NPA Values Challenge: “What is clearly not useful is a comparison of life expectancy and health care expenditures as if these 2 variables are always positively related to each other. Across developed countries or across US states, they are not.”
In “Critiquing US Health Care,” Victor Fuchs explores what place – if any – the correlation between health care expenditures and life expectancy should have in discussions of U.S. healthcare spending.
Does our healthcare spending need to strongly correlate with the longevity of our population? Are we spending too much on the care we are getting? Bottom line…are we spending money on health or wasting money on illness? These questions are at the heart of the culture of stewardship proposal included in NPA’s new policy brief, Value and Values in Health Care. Should this proposed culture of stewardship – in which physicians and other providers steward our finite resources and these principles are built into curricula and board certification – be based on life expectancy metrics?
Read Fuchs’ article below and tell us what you think. Your responses to NPA blog posts help us refine our communications about important issues and influence the choice of initiatives we undertake.
Critics of US health care usually begin by noting that this country spends a much greater share of its gross domestic product (GDP) on health care than any other country but lags in life expectancy at birth. This critique implicitly (and sometimes explicitly) assumes that there should be a positive correlation between health care expenditures and life expectancy. Such an assumption is fully justified for low-income countries with minimal health care; additional care and financial resources usually have substantial favorable effects on life expectancy.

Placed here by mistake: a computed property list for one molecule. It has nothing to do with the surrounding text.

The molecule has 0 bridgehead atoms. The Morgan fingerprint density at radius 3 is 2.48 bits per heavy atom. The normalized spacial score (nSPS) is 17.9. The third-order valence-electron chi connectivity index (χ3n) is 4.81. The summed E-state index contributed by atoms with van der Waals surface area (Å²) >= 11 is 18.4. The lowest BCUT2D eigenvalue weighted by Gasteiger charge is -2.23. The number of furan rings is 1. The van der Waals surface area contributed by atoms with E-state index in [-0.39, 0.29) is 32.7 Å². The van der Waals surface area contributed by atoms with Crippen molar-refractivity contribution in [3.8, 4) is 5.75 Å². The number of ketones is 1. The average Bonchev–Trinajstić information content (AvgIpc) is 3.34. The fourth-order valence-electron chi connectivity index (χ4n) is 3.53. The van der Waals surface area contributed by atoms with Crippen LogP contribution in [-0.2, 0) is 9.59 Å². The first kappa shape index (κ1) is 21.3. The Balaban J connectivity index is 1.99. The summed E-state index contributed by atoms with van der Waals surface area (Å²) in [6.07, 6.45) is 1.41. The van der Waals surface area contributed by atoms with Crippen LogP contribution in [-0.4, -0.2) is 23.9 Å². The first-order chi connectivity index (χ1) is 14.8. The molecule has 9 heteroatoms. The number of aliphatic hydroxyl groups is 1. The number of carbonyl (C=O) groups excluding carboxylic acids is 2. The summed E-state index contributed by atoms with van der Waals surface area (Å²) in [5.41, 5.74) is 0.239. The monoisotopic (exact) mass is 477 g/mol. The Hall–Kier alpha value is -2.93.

In theory, this positive relationship should continue at all levels of income, albeit with possible diminishing returns. In practice, however, many nonmedical determinants of health can vary across developed countries, possibly confounding a simple 1-to-1 relationship between health care expenditures and life expectancy. As an empirical matter, the assumption of a positive correlation is not supported by comparisons across developed countries or within the United States across states.
For the full article, click here.